SAN DIEGO, CA – May 24, 2010 -- Researchers from Italy have found a statistically significant association between enteroviral infection and diagnosis of type-1 diabetes in children. They report their findings today at the 110th General Meeting of the American Society for Microbiology in San Diego, California.
Type 1 diabetes, also called juvenile diabetes or insulin-dependent diabetes, is a disorder of the body's immune system. The patient's own immune system is somehow activated to slowly destroy insulin-producing beta cells in the pancreas until the patient's body cannot produce insulin anymore. People diagnosed with type-1 diabetes require lifelong insulin therapy. Approximately 13,000 young people are diagnosed in the United States each year.
Type 1 diabetes develops in individuals who are genetically susceptible. An exposure to some yet unknown triggering environmental factor or factors may be required.
"We studied the possible association of enterovirus infections with type-1 diabetes at time of diagnosis," says Antonio Toniolo of the University of Insubria and Ospedale di Circolo in Verese, Italy, a researcher on the study. "Literature suggests that infection by different enteroviruses may be linked to the early stages of diabetes."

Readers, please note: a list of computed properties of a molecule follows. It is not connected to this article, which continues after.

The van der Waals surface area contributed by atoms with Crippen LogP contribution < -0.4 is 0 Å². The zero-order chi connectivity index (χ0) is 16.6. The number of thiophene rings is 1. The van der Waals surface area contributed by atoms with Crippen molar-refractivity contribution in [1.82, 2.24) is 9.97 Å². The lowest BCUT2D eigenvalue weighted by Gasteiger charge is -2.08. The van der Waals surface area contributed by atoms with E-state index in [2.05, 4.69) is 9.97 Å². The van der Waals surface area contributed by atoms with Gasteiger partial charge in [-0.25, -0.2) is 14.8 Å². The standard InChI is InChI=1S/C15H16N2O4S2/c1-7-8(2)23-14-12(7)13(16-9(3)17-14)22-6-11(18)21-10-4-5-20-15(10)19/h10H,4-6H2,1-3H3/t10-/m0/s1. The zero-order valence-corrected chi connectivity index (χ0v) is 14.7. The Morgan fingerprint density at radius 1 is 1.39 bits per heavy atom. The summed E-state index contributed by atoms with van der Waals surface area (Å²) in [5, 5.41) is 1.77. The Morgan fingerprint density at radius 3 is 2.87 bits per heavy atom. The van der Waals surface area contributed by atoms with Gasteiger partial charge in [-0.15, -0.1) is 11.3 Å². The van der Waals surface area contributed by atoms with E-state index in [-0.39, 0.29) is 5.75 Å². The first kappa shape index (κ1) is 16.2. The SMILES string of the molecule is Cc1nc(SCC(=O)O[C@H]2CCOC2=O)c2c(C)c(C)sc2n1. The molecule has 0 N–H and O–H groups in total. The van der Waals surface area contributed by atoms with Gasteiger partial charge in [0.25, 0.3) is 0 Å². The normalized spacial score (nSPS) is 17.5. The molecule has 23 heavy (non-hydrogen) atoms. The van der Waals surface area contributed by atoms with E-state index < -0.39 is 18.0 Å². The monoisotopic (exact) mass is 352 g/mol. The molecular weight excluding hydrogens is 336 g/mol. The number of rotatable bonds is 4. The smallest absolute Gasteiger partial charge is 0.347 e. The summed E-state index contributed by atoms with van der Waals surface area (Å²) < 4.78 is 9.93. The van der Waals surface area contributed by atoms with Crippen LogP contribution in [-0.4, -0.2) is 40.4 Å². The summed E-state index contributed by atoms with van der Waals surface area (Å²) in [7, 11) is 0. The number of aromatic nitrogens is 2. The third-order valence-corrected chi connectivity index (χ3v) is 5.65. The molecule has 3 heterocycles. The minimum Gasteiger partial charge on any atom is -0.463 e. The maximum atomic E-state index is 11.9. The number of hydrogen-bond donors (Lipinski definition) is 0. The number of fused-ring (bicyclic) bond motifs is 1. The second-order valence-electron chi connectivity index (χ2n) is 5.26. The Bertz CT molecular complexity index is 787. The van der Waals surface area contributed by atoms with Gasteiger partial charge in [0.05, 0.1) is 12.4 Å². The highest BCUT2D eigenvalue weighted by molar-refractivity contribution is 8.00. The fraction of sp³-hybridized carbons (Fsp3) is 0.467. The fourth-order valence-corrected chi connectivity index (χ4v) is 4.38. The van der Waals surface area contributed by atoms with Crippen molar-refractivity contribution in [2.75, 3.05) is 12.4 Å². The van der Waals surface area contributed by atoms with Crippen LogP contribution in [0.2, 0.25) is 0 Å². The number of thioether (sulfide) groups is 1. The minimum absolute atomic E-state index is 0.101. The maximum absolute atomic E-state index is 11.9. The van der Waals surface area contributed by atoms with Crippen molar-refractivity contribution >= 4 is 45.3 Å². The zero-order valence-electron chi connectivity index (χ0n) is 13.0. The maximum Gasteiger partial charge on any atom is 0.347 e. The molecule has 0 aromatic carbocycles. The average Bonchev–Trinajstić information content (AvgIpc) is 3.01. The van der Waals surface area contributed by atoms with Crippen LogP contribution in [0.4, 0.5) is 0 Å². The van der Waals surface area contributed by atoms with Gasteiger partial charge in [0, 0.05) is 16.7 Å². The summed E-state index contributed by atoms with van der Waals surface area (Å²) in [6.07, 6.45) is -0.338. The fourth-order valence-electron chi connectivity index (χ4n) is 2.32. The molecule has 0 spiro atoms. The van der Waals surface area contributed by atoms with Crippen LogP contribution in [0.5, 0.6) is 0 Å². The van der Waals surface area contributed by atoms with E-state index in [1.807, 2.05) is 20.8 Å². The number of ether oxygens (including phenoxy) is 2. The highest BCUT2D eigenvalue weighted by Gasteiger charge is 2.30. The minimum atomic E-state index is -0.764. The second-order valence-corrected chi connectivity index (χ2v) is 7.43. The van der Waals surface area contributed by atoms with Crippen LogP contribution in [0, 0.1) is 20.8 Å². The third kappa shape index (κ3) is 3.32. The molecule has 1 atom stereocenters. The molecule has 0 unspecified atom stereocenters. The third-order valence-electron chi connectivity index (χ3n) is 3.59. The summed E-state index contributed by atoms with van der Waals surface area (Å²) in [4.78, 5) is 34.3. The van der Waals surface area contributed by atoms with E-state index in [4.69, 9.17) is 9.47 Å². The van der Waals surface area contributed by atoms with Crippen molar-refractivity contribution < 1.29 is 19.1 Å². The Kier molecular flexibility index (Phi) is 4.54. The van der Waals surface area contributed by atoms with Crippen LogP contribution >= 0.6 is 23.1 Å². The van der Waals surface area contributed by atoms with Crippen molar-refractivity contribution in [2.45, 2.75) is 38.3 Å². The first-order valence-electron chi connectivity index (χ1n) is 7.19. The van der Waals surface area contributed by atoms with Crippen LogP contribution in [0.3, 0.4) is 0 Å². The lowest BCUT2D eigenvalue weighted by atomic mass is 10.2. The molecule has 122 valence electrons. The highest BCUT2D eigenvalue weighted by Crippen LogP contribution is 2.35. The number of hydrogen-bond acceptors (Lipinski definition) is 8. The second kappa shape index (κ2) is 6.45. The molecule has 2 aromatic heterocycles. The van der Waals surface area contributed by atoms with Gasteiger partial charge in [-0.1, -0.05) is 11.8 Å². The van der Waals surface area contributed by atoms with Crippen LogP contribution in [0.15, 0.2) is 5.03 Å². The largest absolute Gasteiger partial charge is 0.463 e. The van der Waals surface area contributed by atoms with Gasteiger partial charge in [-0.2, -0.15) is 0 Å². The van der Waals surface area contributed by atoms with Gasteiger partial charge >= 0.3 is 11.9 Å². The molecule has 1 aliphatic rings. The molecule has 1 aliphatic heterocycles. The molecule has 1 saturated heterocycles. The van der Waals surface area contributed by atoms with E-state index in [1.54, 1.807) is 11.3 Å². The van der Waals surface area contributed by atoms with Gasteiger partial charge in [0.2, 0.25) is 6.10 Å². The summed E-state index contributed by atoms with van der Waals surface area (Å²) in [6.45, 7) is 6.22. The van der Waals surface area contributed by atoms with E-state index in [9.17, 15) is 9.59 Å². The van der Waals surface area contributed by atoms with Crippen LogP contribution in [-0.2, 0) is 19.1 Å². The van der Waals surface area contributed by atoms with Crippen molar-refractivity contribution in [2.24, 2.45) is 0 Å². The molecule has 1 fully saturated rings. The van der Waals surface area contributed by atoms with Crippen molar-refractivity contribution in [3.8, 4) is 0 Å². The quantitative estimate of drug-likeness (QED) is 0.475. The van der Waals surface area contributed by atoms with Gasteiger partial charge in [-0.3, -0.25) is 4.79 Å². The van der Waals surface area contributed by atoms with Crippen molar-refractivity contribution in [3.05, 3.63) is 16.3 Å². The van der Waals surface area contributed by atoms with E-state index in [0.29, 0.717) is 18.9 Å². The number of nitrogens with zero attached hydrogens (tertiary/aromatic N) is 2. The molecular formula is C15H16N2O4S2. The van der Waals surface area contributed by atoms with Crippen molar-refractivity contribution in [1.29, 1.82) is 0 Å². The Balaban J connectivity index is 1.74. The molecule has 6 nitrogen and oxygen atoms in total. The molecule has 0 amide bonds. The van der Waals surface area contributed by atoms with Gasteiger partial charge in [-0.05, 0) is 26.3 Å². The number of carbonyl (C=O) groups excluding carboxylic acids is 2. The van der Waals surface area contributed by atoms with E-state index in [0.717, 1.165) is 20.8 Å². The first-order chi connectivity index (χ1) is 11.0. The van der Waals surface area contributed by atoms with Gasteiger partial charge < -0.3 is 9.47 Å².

Toniolo and his colleagues tested the blood of 112 children at the time of time of diagnosis for the existence of enteroviral DNA. All the children, ranging in age from 2-16 years, were patients at the Pediatric Endocrinology Units of Varese and Pisa. Low-level enteroviral infectivity and genome fragments were detected in 83% of type-1 diabetes patients, compared to only 7% of healthy controls.
"These data do not provide a causal relationship between enterovirus infections and diabetes," warns Toniolo. "However, the high prevalence of enteroviral genome sequences in newly diagnosed type-1 diabetes cases indicate that different enterovirus types represent a significant biomarker of early stage juvenile diabetes."
If similar results could be obtained in patient populations in other geographic areas, early enterovirus detection could help lead researchers to identify other environmental factors that lead to type-1 diabetes development and maybe one day innovative methods for prevention or treatment, says Toniolo.
More information on this and other presentations can be found online in the 110th ASM General Meeting Press Kit at http://bit.ly/asmgm2010 or by contacting Jim Sliwa (email@example.com or 202.942.9297) in the ASM Office of Communications.
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